6-Word Sentence Will Give You Complete Freedom And High Performance

This 6-Word Sentence Will Give You Complete Freedom And High Performance

The worst possible advice is to “lower your expectations.”

Instead, it is far more powerful to:


“Expect everything and attach to nothing.”

— Carrie Campbell


The recent hit film, Molly’s Game, written and produced by Aaron Sorkin, is about the story of Molly Bloom.

She grew up in Colorado, moved to LA, and got mixed-up in the wrong crowd. Ultimately, she found herself hosting the highest paying private poker games in the world.

It’s a true story and totally worth learning about.

Molly couldn’t be stopped. Eventually, the FBI and many other organizations were out to stop her. But she was past her point of no return, fueled by “unsustainably high dopamine hits.”

Molly hosted private games and her clients were the richest and most famous people in the world. The biggest surprise was that these people were terribly unhappy. They were disconnected and had no “center of gravity.”

When you have all the money and fame in the world, everything can become numb — and you seek bigger and bigger thrills just to feel anything.

This is what Molly got sucked and absorbed into. Eventually, it all came crashing down. She was arrested, and lost everything — all of her money, friends, and reputation.

Complete Removal Of Ego

“Until you’ve lost your reputation, you never realize what a burden it was or what freedom really is.” — Rhett Butler in Gone with the Wind

Once she lost everything, and had to face the cold hard truth that she’d made some horrible mistakes, she was free to become whoever she wanted to be.

Her low was so low that she became completely devoid of ego. She started going to 12-step programs and working relentlessly on herself.

She knew she was a mess. She owned-up to everything she did. Rather than seeking “unsustainable” dopamine hits, she realized that she needed to re-center and internalize her center of gravity.

She needed to learn to sit with the discomfort and boredom — rather than impulsively seeking any form of distraction she could find to numb and suppress the restlessness.

She eventually realized that she needed a personal re-branding. She decided that the best bet for re-invention would be to have a film made of her life.

After doing some research, she decided that Aaron Sorkin could do the best job. She then spent 4 months trying to get a meeting with Sorkin. That involved getting rejected over and over and over.

Yet, she didn’t experience any pain in all of that rejection. She was already leveled to the dust in humility. She had no ego left. She had lost BIG. She had lost everything. Her reputation was as bad as it could get. She was a felon who had shamed herself and her family.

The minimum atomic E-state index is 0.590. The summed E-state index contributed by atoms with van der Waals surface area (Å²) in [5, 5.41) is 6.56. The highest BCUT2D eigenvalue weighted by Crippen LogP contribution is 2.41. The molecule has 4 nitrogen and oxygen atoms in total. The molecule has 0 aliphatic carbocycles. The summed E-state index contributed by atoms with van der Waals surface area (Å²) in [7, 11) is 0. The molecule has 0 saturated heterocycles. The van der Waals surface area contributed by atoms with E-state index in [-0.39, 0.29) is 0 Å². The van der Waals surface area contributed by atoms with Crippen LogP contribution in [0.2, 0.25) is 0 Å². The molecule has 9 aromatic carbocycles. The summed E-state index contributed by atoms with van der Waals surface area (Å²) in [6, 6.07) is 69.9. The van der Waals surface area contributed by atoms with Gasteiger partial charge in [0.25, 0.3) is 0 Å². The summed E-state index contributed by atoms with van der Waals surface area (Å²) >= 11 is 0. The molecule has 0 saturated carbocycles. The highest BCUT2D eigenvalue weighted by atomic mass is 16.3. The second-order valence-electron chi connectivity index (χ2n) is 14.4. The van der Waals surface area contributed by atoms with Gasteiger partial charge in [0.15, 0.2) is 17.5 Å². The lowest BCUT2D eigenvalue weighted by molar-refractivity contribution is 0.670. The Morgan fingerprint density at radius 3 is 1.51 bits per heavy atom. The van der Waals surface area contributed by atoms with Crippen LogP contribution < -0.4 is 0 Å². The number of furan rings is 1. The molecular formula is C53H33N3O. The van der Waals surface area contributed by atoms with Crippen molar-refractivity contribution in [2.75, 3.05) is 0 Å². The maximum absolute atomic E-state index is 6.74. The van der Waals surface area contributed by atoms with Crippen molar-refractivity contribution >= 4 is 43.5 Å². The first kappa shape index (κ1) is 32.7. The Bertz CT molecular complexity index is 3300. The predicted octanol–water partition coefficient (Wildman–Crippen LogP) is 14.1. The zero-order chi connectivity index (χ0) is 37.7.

She was willing to move forward because:

  • She had spent a considerable time clarifying and justifying her thesis: that a movie about her life could actually be a viable option
  • She followed intuition
  • She went for it with abandon
  • She stayed connected to herself, her center of gravity, and those around her who had her back
  • She didn’t let the noise get it (others will try to convince you not to pursue your dream because they don’t believe they could do it or because they believe you can succeed)

Eventually, she got the meeting with Sorkin. She pitched her idea. At the end of the meeting, Sorkin said, “I’ve never met someone so down on their luck and so sure of themselves.”

Bloom responded, “I have lost everything. I have nothing to lose. I have no ego. If you don’t want to do this project, that’s fine.”


How To Have Raw And Uninhibited Performance

Whether you worry about the outcome or not, everything will turn out okay. You might as well let go of the worry. In the realm of creativity, the moment you realize you can try and fail — and that everything will be okay — then you are free to create.

In an interview with Success Magazine, actor Jeremy Piven explained that as an actor, the only way to work is to go out and audition for specific roles.

The challenge most actors/actresses face is that they get in their own way. It doesn’t matter how much homework they’ve done. If they’re too tied to a specific result, they can’t be present in the moment. They can’t truly perform their art. They come off as desperate. They get in their own way. Their performance isn’t what it could have been.

Jeremy said that when he quit worrying about a specific result, he was able to be present during his auditions. He was able to be completely who he wanted to be. He wasn’t trying to be what he thought others wanted him to be. He performed his art.